I am using an nRF reference board. Say e104-bt5010a-tb. Now I want to change the SPI pins (I know that I can have two devices connected at the same time as SPI is a bus and the pins on the slave should go to high impedance) using the muxing on the silicon.
What I do now is change the device (actually add another device in boards/common/e104-bt50xxa-tb/include/periph_conf.h) with the same .dev = NRF_SPIM0, but different pins.
Is there another way to do this using the current interface? Seems that spi_config is hardcoded or am I missing something?
You would just edit
On nRF you can use the same
NRF_SPIM0 in multiple instances (see #18478).
I have done that already. But is there any other way?
I’m not sure what you mean - this is the only place where SPI busses are configured.
Are you looking for something like Device Tree?
I think what @terry.wrist is trying to do is use a single SPI peripheral to talk to two SPI devices, but each device is connected to different pins of the MCU. Presumably, the SPI peripheral can be mapped to either set of pins, as is pretty common.
If I’m right, I’d suggest just placing both devices on the same set of pins and use chip select to select between the two devices. Or, chain them together and use a gpio to drive their strobe/latch inputs if they have those.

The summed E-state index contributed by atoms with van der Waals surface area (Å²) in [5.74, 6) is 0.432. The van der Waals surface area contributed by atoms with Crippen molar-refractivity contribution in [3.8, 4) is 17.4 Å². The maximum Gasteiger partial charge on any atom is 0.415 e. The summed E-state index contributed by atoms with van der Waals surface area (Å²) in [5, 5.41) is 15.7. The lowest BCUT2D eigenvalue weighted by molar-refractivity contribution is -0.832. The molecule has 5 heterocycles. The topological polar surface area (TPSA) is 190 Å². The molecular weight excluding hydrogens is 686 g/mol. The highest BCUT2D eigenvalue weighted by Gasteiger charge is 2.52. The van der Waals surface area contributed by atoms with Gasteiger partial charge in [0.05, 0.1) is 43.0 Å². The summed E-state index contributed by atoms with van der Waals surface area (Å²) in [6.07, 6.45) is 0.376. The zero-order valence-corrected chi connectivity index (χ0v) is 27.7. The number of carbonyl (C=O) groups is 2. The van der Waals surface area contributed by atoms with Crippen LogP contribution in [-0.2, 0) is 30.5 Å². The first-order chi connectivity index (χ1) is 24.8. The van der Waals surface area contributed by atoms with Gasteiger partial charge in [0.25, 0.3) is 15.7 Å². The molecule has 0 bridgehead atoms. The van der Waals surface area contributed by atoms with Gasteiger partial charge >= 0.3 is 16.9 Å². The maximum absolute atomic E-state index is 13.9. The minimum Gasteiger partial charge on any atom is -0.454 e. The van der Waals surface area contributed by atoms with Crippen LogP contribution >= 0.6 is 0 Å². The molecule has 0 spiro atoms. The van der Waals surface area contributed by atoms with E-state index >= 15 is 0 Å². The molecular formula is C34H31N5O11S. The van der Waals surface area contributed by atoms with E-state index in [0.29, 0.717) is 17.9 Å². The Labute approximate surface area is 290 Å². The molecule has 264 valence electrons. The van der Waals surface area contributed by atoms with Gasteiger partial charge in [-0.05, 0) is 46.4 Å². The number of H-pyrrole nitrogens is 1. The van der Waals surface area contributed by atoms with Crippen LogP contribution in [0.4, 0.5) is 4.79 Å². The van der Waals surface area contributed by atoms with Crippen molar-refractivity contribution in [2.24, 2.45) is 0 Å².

There may be ways to do what I think you are asking, but they may not be as portable or strait forward in the code.
Actually, the nRF5x can just share the backing hardware peripheral to provide multiple SPI buses (and even I2C buses).
This previously has been a common source of misconfigurations, as I2C0 and SPI0 were sharing the same hardware; but our tests are specialized apps that do not enable both SPI and I2C at the same time, so that issues only surfaced when complex applications were flashed. In addition, the Bangle.js2 has more I2C buses than hardware is available. This lead adapting the I2C and SPI driver so that they can share the hardware. Any SPI/I2C block can provide any number of I2C buses, any number of SPI buses, or any number of both I2C and SPI buses. However, while one bus is busy the others are blocked until the busy bus is done. So you don’t want to have a notorious I2C clock stretcher backed by the same hardware as a fast SPI connected network device.
The microbit-v2 is one example board that makes use of periph sharing that is already upstream. The
NRF_TWIM0 and the
NRF_SPIM0 refers to the same hardware, still both SPI and I2C can be used in the same app.
And we could totally also add this for the
Atmel Microchip MCUs. There SERCOMs are also shared between SPI and I2C and the amount of SERCOMs has been an issue when designing complex hardware, so it would certainly be a win.